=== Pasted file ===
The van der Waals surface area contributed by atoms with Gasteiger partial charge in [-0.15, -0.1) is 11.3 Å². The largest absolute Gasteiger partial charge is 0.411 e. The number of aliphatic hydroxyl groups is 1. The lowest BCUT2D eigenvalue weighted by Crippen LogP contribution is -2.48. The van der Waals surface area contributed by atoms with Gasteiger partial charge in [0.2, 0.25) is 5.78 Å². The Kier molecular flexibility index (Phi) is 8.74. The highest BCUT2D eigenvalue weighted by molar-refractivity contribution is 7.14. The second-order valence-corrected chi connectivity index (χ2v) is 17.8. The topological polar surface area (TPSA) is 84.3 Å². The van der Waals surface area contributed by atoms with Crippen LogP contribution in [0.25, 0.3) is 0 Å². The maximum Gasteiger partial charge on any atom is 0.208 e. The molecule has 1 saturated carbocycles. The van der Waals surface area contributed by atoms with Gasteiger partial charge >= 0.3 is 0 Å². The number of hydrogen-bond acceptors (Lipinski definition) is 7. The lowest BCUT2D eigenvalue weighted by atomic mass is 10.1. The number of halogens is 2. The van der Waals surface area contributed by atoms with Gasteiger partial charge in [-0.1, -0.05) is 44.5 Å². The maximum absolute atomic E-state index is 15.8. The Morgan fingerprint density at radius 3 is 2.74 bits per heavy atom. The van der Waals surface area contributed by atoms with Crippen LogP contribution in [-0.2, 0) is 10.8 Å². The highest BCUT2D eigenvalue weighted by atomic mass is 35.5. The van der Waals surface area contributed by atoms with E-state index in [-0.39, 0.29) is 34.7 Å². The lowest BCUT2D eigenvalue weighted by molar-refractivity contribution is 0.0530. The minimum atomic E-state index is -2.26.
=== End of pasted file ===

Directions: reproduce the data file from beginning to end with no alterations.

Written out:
The van der Waals surface area contributed by atoms with Gasteiger partial charge in [-0.15, -0.1) is 11.3 Å². The largest absolute Gasteiger partial charge is 0.411 e. The number of aliphatic hydroxyl groups is 1. The lowest BCUT2D eigenvalue weighted by Crippen LogP contribution is -2.48. The van der Waals surface area contributed by atoms with Gasteiger partial charge in [0.2, 0.25) is 5.78 Å². The Kier molecular flexibility index (Phi) is 8.74. The highest BCUT2D eigenvalue weighted by molar-refractivity contribution is 7.14. The second-order valence-corrected chi connectivity index (χ2v) is 17.8. The topological polar surface area (TPSA) is 84.3 Å². The van der Waals surface area contributed by atoms with Crippen LogP contribution in [0.25, 0.3) is 0 Å². The maximum Gasteiger partial charge on any atom is 0.208 e. The molecule has 1 saturated carbocycles. The van der Waals surface area contributed by atoms with Gasteiger partial charge >= 0.3 is 0 Å². The number of hydrogen-bond acceptors (Lipinski definition) is 7. The lowest BCUT2D eigenvalue weighted by atomic mass is 10.1. The number of halogens is 2. The van der Waals surface area contributed by atoms with Gasteiger partial charge in [-0.1, -0.05) is 44.5 Å². The maximum absolute atomic E-state index is 15.8. The Morgan fingerprint density at radius 3 is 2.74 bits per heavy atom. The van der Waals surface area contributed by atoms with Crippen LogP contribution in [-0.2, 0) is 10.8 Å². The highest BCUT2D eigenvalue weighted by atomic mass is 35.5. The van der Waals surface area contributed by atoms with E-state index in [-0.39, 0.29) is 34.7 Å². The lowest BCUT2D eigenvalue weighted by molar-refractivity contribution is 0.0530. The minimum atomic E-state index is -2.26.